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Big Era Four: Landscape Unit 4.4

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An Age of Greek and Persian Power:
600 – 200 BCE

Why This Unit?

The 400 years from 600 to 200 BCE is the period that included the flowering of Greek civilization and the Golden Age of Athens. Those developments took place, however, on a much larger stage than just the area that is today Greece. We will explore Greek civilization here but also several other important developments that occurred about the same time. In much the same way that we can conceive of a history of North America that includes the interlocking experiences of three countries (Canada, the United States, and Mexico), we can also see ancient history as unfolding not just country by country or kingdom by kingdom but within a large, intercommunicating region.

In this unit we will introduce the concept of “Indo-Mediterranea” as a single zone of human interaction that ran from the Bay of Bengal to the Strait of Gibraltar. That is, Indo-Mediterranea is a belt of land and sea stretching from the northern Indian subcontinent (thus “Indo”) westward across the Mediterranean Sea basin (thus “Mediterranea”). Although before 600 BCE, the societies within this region had many commercial and cultural links, the number and complexity of those links expanded enormously by 200 BCE. In other words, the history of Greek civilization makes most sense within the frame of Indo-Mediterranea that includes other places and developments as well.

A succession of empires contributed greatly to Indo-Mediterranea’s integration. At its height in the sixth and fifth centuries BCE, the Persian, or Achaemenid empire stretched from the eastern Mediterranean to northwestern India. In the fourth century came the huge, though short-lived empire of the Greek-speaking Macedonian general Alexander the Great. His conquests contributed to the introduction of Greek ideas and customs far east of the Aegean Sea. Greeks had been colonizing and trading along the coasts of the Mediterranean Sea and the Black Sea for several hundred years before the fourth century. Many more Greeks traveled in the entourage of Alexander. They came as mercenaries, scientists, philosophers, doctors, artisans, adventurers, and courtiers. Alexander built Greek-style cities as far east as the Indus Valley.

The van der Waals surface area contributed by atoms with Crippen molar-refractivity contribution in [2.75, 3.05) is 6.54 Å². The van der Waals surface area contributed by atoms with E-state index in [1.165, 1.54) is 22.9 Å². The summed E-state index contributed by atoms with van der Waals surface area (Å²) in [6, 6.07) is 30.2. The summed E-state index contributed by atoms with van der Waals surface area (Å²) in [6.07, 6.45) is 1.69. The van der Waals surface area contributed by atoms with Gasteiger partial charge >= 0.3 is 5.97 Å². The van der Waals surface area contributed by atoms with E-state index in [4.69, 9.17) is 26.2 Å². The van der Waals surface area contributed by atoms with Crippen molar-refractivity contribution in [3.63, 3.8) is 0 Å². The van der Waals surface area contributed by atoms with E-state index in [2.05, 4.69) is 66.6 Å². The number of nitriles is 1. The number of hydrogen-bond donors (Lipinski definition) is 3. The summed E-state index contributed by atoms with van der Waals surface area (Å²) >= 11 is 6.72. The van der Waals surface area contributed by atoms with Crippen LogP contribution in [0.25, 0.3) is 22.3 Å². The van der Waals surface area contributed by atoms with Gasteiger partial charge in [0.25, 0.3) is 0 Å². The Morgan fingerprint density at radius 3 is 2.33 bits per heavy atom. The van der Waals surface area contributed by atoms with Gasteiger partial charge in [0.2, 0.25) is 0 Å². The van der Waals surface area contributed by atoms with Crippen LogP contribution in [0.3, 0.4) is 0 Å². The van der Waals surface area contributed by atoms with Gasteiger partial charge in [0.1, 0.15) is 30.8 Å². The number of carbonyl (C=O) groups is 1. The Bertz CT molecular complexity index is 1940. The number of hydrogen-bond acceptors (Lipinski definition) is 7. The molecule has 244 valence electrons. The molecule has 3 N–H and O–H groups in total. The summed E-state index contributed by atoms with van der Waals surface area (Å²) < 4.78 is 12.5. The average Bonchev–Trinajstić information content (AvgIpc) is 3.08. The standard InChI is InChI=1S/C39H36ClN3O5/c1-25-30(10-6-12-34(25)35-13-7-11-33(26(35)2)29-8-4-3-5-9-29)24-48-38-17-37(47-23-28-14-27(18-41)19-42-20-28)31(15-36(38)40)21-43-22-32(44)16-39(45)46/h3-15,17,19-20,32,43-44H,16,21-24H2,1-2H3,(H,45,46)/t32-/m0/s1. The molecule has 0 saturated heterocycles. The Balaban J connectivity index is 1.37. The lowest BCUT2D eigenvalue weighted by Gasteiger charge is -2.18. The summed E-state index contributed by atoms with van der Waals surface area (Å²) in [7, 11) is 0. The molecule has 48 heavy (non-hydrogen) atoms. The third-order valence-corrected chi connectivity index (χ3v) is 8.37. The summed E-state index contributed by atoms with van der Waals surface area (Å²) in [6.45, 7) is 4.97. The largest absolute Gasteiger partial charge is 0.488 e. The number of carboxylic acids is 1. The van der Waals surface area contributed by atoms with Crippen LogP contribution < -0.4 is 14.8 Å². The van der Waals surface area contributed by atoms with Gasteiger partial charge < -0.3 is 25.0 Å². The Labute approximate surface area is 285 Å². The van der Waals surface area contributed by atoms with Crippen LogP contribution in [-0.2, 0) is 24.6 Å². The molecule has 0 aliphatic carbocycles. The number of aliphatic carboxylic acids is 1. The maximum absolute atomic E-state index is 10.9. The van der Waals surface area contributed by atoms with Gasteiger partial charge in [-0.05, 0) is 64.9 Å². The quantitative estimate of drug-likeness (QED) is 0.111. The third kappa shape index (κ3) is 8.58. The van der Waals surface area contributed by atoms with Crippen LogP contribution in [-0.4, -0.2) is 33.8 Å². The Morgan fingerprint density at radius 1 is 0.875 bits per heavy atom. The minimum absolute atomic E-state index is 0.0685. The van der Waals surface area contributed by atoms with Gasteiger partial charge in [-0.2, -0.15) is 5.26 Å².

After Alexander’s death in 323 BCE, three successor empires emerged. Their rulers were all Greek-speakers, and they eagerly promoted Greek culture and settlement in their realms. The expansion of Greek language and culture proved to be a tie that facilitated interaction among disparate societies and increased ties between the Mediterranean region and the lands that are today Afghanistan, Pakistan, India, and several of the post-Soviet republics of Inner Eurasia. In northern India, the Maurya empire emerged. It developed strong commercial and diplomatic ties with the Greek kingdoms.

Trade was a major force in this integration. As the number of cities grew, demand for goods expanded. The well-to-do in all parts of the region cried out for exotic products—silk, lapis lazuli, wool rugs, fine pottery, linen, and ivory. Governments needed gold and silver, papyrus and parchment, horses, and timber. In response to these demands, land and sea trade routes expanded.